Purchases aimed at taking advantage of low prices
India, the world’s third biggest oil consumer, is set to snap up millions of barrels of Middle East crude for its strategic reserves, signalling its support for global efforts to rescue the energy market.
The purchases are aimed at taking advantage of low prices, according to officials with knowledge of the matter. But two of them said they’re also a signal of solidarity for the campaign to stabilise markets after Oil Minister Dharmendra Pradhan spoke with his US and Saudi Arabian counterparts and the head of the International Energy Agency.
While India’s storage capacity is relatively small, the purchases are an important sign that major consuming countries are trying to play their part in rebalancing a market that’s been pummelled by the coronavirus.
China said earlier this month it would start buying up oil for its emergency reserves.
New Delhi’s move appears to be part of a broader G-20 response to the collapse in oil prices. Fatih Birol, the head of the IEA, has encouraged oil importers with available storage to take advantage of low prices to snap barrels. “Oil consumers can help by filling up their strategic petroleum reserves,“ Birol said in an interview last week.
A spokesperson at India’s oil ministry declined to comment.
Major oil producers led by Saudi Arabia and Russia are currently trying to stitch together a deal to call off their price war and cut worldwide oil output by around 10 million barrels a day ahead of a meeting of the OPEC+ alliance and other producers on Thursday.
Minister Pradhan is also set to take part in a meeting of G-20 energy ministers the following day.
The Indian government may ask state-run refiners to buy the crude upfront from Saudi Arabia, the UAE and Iraq and reimburse them later, the officials said, asking not to be named as the information is private.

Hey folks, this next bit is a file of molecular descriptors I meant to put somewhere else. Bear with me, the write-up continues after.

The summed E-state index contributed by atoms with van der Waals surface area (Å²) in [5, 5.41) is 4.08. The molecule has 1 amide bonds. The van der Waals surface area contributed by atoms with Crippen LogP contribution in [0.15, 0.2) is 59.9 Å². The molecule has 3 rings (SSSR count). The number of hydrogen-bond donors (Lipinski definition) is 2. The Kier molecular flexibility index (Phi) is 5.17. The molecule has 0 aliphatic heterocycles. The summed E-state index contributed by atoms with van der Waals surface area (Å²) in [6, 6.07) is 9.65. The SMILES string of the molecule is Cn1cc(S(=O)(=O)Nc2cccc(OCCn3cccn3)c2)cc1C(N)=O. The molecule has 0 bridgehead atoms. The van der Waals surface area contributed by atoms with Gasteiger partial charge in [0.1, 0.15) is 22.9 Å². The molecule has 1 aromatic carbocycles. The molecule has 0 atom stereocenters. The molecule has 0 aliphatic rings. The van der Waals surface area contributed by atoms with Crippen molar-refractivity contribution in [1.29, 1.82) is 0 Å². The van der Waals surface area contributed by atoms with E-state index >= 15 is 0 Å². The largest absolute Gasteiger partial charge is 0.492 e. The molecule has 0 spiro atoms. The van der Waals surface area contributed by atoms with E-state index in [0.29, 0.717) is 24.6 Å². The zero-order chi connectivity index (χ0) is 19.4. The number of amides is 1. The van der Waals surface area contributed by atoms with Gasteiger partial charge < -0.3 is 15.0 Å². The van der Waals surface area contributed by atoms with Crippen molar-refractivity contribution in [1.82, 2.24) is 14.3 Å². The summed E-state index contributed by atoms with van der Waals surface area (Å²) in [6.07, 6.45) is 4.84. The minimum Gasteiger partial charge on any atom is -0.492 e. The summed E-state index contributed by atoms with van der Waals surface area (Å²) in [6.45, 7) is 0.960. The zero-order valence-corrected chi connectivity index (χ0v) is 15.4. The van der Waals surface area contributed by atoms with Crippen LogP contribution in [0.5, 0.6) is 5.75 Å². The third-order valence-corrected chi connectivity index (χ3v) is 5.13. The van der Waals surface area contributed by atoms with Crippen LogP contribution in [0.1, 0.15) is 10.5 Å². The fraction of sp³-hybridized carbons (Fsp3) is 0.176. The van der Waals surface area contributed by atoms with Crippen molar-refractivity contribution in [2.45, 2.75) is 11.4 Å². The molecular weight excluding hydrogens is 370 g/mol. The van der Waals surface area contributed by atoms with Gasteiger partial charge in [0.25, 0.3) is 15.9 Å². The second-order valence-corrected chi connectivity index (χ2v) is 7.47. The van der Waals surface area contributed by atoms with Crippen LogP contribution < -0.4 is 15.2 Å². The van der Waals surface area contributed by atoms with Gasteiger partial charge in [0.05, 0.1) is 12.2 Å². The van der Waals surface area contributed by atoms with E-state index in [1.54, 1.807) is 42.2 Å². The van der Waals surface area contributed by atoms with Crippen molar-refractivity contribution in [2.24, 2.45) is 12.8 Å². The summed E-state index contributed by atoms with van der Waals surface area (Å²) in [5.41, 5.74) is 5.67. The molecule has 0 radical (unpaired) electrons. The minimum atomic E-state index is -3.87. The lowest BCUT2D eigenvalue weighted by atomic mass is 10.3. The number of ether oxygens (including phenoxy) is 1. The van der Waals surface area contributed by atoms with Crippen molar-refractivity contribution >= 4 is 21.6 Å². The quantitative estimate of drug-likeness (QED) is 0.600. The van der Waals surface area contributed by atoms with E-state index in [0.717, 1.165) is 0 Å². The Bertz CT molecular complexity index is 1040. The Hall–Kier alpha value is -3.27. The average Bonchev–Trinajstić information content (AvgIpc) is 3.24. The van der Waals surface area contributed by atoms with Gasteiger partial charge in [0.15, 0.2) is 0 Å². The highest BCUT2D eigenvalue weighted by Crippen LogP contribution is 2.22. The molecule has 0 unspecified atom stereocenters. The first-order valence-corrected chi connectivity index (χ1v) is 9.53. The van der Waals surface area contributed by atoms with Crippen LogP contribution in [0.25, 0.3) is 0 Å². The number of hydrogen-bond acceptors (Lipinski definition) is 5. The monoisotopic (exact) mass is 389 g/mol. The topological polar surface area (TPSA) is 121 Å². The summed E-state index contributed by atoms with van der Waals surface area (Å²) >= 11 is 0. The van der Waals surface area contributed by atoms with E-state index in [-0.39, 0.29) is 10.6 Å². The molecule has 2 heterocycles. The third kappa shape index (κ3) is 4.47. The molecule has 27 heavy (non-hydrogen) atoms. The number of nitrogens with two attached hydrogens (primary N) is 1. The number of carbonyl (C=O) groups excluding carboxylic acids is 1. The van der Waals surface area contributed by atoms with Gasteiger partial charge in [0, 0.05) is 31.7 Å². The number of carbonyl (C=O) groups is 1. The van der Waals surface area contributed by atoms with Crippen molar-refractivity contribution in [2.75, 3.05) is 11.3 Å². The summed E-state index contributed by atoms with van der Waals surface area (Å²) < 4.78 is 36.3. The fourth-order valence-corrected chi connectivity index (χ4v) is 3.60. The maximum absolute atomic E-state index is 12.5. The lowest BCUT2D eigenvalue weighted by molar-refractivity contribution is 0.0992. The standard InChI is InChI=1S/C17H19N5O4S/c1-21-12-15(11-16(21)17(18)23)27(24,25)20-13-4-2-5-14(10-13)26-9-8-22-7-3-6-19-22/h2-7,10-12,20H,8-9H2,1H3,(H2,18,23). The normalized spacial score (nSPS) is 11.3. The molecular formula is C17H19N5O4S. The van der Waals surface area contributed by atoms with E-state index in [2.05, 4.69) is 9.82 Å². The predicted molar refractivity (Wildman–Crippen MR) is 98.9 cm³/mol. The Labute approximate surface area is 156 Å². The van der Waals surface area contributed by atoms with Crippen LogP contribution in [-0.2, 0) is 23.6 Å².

The country has space for an additional 15 million barrels of crude across its three strategic reserves at Mangalore, Padur and Visakhapatnam. The finance ministry has approved a request for funds from the oil ministry, the officials said.
India is seeking to buy around 5.5m barrels of the UAE’s Upper Zakum crude for Mangalore and about 9.2mi barrels of Saudi oil for the Padur caverns, the officials said. It will also buy some of Iraq’s Basrah Light grade for Visakhapatnam.
Mangalore Refinery and Petrochemicals Ltd., which had drawn out some Iranian crude stored in Mangalore last year, will likely be asked to fill the tanks back up with barrels from Abu Dhabi, said one of the officials. Tanks at Padur and Visakhapatnam will likely be filled with Saudi crude and Iraq’s Basrah Light, respectively.
The South Asian nation has 39.14m barrels of strategic reserves across the three facilities that can provide crude requirements for about 9.5 days, minister Pradhan told lawmakers last month. It plans to add two new strategic reserves with combined capacity of 47.7m barrels, that will provide another 11.57 days of its needs.